The post is only part one of several parts and if you read to the end, you’ll learn a lot about what’s inside the device and how to crack it. Luckily, the device uses a PIC processor, so getting to the software wasn’t a big issue.
Here at Hackaday HQ we’re no strangers to vintage game emulation. New versions of old consoles and arcade cabinets frequently make excellent fodder for clever hacks to cram as much functionality as possible into tiny modern microcontrollers. We’ve covered [rossumur]’s hacks before, but the ESP_8-bit is a milestone in comprehensive capability. This time, he’s topped himself.
There isn’t much the ESP 8-bit won’t do. It can emulate three popular consoles, complete with ROM selection menus (with menu bloops). Don’t worry about building a controller, just connect any old (HID compliant) Bluetooth Classic keyboard or WiiMote you have at hand. Or if that doesn’t do it, a selection of IR devices ranging from joysticks from the Atari Flashback 4 to Apple TV remotes are compatible. Connect analog audio and composite video and the device is ready to go.
The system provides this impressive capability with an absolute minimum of components. Often a schematic is too complex to fit into a short post, but we’ll reproduce this one here to give you a sense for what we’re talking about. Come back when you’ve refreshed your Art of Electronics and have a complete understanding of the hardware at work. We never cease to be amazed at the amount of capability available in modern “hobbyist” components. With such a short BOM this thing can be put together by anyone with an ESP-32-anything.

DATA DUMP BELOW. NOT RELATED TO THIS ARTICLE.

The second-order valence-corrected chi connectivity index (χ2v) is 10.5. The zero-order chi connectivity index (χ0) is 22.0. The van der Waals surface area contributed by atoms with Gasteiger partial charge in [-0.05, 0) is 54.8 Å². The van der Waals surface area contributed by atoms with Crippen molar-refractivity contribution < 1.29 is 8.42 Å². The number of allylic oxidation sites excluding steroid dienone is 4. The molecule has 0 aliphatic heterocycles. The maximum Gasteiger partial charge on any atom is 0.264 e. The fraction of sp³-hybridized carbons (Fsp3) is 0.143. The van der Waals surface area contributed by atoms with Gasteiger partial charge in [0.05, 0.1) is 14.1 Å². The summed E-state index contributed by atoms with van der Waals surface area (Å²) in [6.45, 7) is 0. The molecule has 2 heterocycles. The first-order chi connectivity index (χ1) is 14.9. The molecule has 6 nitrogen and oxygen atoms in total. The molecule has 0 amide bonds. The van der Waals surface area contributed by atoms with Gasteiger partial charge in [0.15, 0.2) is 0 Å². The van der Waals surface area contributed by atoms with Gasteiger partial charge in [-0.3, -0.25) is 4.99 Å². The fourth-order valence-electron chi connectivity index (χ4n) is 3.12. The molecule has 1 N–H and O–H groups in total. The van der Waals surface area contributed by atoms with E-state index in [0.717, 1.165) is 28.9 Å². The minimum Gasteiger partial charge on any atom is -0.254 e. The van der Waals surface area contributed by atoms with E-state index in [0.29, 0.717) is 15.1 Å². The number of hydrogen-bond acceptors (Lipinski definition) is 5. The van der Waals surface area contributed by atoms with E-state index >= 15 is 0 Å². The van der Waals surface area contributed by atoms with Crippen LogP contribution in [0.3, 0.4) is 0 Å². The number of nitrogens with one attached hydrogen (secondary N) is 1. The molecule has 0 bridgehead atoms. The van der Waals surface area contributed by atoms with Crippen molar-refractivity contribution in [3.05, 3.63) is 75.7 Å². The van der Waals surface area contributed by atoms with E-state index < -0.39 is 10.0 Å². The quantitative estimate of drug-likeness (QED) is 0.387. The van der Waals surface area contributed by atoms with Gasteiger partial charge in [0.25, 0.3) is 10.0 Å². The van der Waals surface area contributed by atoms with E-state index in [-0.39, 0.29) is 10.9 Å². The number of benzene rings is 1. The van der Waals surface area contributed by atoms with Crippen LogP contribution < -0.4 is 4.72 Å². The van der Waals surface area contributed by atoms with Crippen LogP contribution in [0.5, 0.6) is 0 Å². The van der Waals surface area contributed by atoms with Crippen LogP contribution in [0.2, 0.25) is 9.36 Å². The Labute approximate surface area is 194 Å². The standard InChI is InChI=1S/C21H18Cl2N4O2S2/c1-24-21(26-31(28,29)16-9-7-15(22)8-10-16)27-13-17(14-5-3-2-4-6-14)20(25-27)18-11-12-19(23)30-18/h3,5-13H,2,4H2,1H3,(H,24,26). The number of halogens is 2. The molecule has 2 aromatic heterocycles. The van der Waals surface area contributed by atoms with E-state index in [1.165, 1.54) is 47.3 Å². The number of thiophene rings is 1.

There’s one more hack worth noting; the clever way [rossumur] gets full color NTSC composite video from a very busy microcontroller. They note that NTSC can be finicky and requires an extremely stable high speed reference clock as a foundation. [rossumur] discovered that the ESP-32 includes a PLL designed for audio work (the “APLL”) which conveniently supports fractional components, allowing it to be trimmed to within an inch of the desired frequency. The full description is included in the GitHub page for the project and includes detailed background of various efforts to get color NTSC video (including the names of a couple hackers you might recognize from these pages).
At the heart of many amateur radio and other projects lies the VFO, or Variable Frequency Oscillator. Decades ago this would have been a free-running LC tuned circuit, then as technology advanced it was replaced by a digital phase-locked-loop frequency synthesiser and most recently a DDS, or Direct Digital Synthesis chip in which the waveform is produced directly by a DAC. The phase-locked loop (PLL) remains a popular choice due to ICs such as the Si5351 but is rarely constructed from individual chips as it once might have been. [fvfilippetti] has revisited this classic circuit by replacing some of its complexity with an Arduino (Spanish language, Google Translate link).
A PLL is a simple circuit in which one oscillator is locked to another by controlling it with a voltage derived from comparing the phase of the two. Combining a PLL with a set of frequency dividers creates a frequency synthesiser, in which a variable frequency oscillator can be locked to a single frequency crystal with the output frequency set by the division ratios. The classic PLL chip is the CMOS 4046 which would have been combined with a pile of logic chips to make a frequency synthesiser. The Arduino version uses the Arduino’s internal peripherals to take the place of crystal oscillator, dividers, and phase comparator, resulting in an extremely simple physical circuit of little more than an Arduino and a VCO for the 40 metre amateur band. The code can be found on GitLab, should you wish to try for yourself.